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Sun trade former MVP Charles to Liberty, select Ogwumike No. 1 in 2014 WNBA Draft

Connecticut selects Stanford star Chiney Ogwumike with the No. 1 pick in the WNBA Draft and trades Tina Charles to the New York Liberty for Kelsey Bone and the rights to Alyssa Thomas.

The Connecticut Sun may no longer have Tina Charles, but these three rookies are definitely capable of filling the void.
The Connecticut Sun may no longer have Tina Charles, but these three rookies are definitely capable of filling the void.
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UNCASVILLE, Conn. – The Connecticut Sun went 10-24 in 2013. It was a miserable season for a team with no chemistry. It was obvious that change needed to come, and not just by trading Kara Lawson and adding Katie Douglas.

The Sun made a major splash during Monday's WNBA Draft at Mohegan Sun Arena, trading 2012 MVP Tina Charles to the New York Liberty and a 2015 third round pick for Kelsey Bone, a 2015 first round pick and the rights to Monday's fourth overall pick, Alyssa Thomas.

Connecticut had the No. 1 pick in the 2014 draft, which it used on Stanford star Chiney Ogwumike, and then added Duke's Chelsea Gray at No. 11 and Kentucky's DeNesha Stallworth at No. 25.

Vice president and general manager Chris Sienko said that Charles' agent told them about two weeks ago that the former UConn star would not be playing for the Sun this season.

"It's very vague to us," Sienko said. "She had said that she wanted a change of scenery last year. Then we visited her and it was all about, 'I just want to win.' So we put together all the pieces that she wanted and that we felt were important to us anyways. So we didn't change our team because of Tina, but we made changes that were important to our team.

"And ultimately after that, her agent said that Tina just wants to go home; it's not about winning. I said, 'Well, what happened to the winning part of the equation?' And she said that she was willing to forego winning for a few years to be back in New York, which, you know - I think that's a copout."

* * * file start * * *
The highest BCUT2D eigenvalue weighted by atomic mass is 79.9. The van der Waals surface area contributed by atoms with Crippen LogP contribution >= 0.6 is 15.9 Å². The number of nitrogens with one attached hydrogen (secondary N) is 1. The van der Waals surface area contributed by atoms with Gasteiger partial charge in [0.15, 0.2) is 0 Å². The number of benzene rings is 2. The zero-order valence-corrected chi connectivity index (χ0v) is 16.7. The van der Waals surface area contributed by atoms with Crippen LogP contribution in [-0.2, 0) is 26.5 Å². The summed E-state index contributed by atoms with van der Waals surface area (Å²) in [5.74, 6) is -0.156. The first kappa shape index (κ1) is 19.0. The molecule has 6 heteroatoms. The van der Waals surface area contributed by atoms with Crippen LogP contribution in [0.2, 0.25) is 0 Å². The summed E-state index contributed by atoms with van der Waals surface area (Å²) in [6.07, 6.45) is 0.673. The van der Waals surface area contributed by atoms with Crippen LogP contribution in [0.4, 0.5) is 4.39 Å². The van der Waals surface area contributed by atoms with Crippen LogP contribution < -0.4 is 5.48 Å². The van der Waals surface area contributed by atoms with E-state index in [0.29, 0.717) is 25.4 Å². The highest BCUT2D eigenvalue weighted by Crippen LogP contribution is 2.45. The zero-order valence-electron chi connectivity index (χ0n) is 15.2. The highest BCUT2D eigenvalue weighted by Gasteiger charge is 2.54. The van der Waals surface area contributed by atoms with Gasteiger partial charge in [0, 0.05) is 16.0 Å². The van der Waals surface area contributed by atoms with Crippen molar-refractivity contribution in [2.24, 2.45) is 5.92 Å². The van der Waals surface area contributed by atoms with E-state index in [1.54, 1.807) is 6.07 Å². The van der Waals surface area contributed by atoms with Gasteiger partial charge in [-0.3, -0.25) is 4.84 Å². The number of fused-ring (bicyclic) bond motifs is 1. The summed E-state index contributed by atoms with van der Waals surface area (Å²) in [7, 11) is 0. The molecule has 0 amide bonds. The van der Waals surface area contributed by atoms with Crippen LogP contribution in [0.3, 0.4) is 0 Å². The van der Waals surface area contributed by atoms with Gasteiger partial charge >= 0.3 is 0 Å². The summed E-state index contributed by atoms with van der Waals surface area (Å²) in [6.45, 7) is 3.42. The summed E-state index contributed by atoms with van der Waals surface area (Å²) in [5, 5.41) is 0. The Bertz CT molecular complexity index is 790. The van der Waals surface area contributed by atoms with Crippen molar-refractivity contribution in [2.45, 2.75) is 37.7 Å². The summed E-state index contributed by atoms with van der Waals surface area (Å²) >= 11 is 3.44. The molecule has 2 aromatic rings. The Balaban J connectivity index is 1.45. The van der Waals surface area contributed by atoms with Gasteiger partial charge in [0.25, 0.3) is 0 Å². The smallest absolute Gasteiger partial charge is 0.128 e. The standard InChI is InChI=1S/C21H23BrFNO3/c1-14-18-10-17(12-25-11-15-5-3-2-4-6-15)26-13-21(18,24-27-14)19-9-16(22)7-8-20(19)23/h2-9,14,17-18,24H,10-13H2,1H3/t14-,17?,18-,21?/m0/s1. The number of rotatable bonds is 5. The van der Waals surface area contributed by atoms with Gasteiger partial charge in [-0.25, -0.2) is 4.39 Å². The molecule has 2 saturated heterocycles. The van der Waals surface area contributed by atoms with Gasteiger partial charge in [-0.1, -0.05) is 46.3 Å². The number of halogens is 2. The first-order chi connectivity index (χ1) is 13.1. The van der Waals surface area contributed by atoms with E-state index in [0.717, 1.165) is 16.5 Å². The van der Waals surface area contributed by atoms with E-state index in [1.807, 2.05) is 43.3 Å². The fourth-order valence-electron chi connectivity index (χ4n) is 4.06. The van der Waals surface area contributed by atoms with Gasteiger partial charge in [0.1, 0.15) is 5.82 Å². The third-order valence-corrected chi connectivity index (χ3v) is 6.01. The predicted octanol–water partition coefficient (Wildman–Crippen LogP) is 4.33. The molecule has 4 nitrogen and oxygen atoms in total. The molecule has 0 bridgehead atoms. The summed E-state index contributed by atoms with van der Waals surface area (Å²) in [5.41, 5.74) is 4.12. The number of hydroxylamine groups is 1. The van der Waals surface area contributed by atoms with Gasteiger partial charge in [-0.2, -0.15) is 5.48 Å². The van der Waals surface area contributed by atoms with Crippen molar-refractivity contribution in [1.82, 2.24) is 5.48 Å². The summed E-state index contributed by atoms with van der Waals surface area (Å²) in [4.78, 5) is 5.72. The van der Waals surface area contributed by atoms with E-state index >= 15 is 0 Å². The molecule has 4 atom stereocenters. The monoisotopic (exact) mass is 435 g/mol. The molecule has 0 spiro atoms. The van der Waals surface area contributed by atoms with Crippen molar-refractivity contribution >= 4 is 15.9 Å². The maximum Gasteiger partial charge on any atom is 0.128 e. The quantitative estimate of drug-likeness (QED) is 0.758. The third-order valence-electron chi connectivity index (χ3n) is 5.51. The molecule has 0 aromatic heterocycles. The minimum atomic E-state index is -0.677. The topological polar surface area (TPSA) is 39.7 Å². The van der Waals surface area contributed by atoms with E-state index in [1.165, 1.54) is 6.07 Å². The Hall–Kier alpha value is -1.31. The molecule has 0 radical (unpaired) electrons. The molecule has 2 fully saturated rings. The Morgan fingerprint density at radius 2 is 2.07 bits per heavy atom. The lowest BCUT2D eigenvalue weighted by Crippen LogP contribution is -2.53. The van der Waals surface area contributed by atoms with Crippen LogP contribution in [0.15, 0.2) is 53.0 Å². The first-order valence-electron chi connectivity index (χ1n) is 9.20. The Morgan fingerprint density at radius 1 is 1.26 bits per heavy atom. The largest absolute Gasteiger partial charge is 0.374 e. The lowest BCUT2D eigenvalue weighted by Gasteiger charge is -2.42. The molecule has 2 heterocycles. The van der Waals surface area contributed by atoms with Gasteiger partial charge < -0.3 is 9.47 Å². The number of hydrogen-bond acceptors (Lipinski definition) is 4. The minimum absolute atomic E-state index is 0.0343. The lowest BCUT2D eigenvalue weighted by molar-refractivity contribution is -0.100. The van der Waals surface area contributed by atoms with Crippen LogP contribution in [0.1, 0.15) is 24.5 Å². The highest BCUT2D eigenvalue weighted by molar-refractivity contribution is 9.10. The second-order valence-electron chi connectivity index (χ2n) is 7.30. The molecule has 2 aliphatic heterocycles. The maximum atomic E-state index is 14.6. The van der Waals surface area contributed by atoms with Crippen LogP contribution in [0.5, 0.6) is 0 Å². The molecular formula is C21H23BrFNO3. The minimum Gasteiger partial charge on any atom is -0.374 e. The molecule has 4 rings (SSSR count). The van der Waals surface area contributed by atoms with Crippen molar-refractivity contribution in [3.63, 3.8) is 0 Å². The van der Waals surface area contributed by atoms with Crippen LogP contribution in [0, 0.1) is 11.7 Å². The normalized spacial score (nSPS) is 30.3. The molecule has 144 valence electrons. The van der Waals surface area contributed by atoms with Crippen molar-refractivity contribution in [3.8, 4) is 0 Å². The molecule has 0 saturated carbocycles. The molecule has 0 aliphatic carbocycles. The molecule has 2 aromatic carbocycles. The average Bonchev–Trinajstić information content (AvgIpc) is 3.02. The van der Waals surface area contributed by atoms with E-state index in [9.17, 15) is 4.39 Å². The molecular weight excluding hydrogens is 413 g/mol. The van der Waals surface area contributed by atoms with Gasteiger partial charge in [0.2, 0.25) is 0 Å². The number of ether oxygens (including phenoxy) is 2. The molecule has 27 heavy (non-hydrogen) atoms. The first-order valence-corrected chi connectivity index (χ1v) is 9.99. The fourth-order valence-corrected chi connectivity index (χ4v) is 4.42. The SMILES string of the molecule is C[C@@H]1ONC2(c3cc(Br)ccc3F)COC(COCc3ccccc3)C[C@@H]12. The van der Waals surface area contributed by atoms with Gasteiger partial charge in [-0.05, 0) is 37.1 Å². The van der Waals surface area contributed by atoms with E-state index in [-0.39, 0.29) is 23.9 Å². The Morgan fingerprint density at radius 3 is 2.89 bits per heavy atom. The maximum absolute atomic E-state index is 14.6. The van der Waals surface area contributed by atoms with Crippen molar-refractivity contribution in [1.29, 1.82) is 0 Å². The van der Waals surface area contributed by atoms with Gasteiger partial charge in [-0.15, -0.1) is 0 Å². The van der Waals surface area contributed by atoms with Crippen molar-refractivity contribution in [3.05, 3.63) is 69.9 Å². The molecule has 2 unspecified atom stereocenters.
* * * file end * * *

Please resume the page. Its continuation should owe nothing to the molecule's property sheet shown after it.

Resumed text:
The Liberty open the 2014 season on May 16. The opener, Charles' expected debut, is at Mohegan Sun Arena against Connecticut.

In her first season in the WNBA, Bone, a national champion at Texas A&M, appeared in 34 games for the Liberty, averaging 6.9 points and 5.4 rebounds per game.

Both Bone and Thomas, a three-time All-American and ACC Player of the Year at Maryland, will provide depth for the Sun in the frontcourt. Thomas averaged 19 points and 10.9 rebounds, leading Maryland to the Final Four as a No. 4 seed.

"As it stands, I think we ended up getting really good value out of the trade," Connecticut head coach Anne Donovan said. "But is it something that we were trying to make happen? We were not the drivers of that trade. Tina and New York were the ones that were in the driver seat there, but I think we did pretty well with what we got."

Charles' decision to leave did not have an affect on the Sun's draft strategy with the No. 1 pick, as they were always planning to take Ogwumike, a three-time First Team All-American for Stanford.

"(Charles) knew we were selecting Chiney," Sienko said. "It would have been an unbelievable duo, but ultimately, we move on. That's our job as an organization."

Ogwumike had by far her best season for Stanford during the 2013-14 season, averaging 26.1 points, 12.1 rebounds and 1.7 blocks per game, leading Stanford back to the Final Four, where they lost to UConn.

Her sister, Nneka, was the No. 1 overall pick in 2012 by the Los Angeles Sparks. The only siblings to ever both go No. 1 are Peyton and Eli Manning.

"To be picked number one, in front of the Connecticut fans, with my family and with my sister; it's unreal," Ogwumike said.

With their third pick in the first round, Connecticut took a chance on Gray, who has had a history of knee issues at Duke, including an injury in January that will keep her out for this season.

Gray will spend the summer in California working out and preparing to join the Sun next season, but she will be taking every opportunity she can get to watch Connecticut during trips to the West Coast.

"I'm excited; it's a blessing," Gray said. "I'm going to rehab as hard as I can to get back on the court and just get this knee strong so we have no lingering issues."

Donovan does not call this a transition phase for the Sun, despite the massive overhaul. The Sun reloaded, but winning is the expectation right away.

Douglas was with Connecticut for five years before spending the last six in Indiana, and she has always proven to be a leader as well as a star on the floor. Donovan said that Douglas did not come here to rebuild. She did hope that Charles would want to be part of what the Sun are planning to do with Douglas and Ogwumike, but she is excited about the direction of her team entering her second year on the bench.

"I'm disappointed (with Charles)," Donovan said, "but truthfully, you just have got to have people who are committed to winning and want to be here, and that didn't describe Tina anymore. She didn't want to be in Connecticut anymore, she didn't - made it clear.

"So moving forward, we're going to have players who want to be here and will put it all out on the line, night in and night out, and understand about preparing and how important preparation is for success. And I think all of that is going to translate into a really good team."

For more on analysis of the Sun's draft and trades, check out our Connecticut Sun offseason storystream.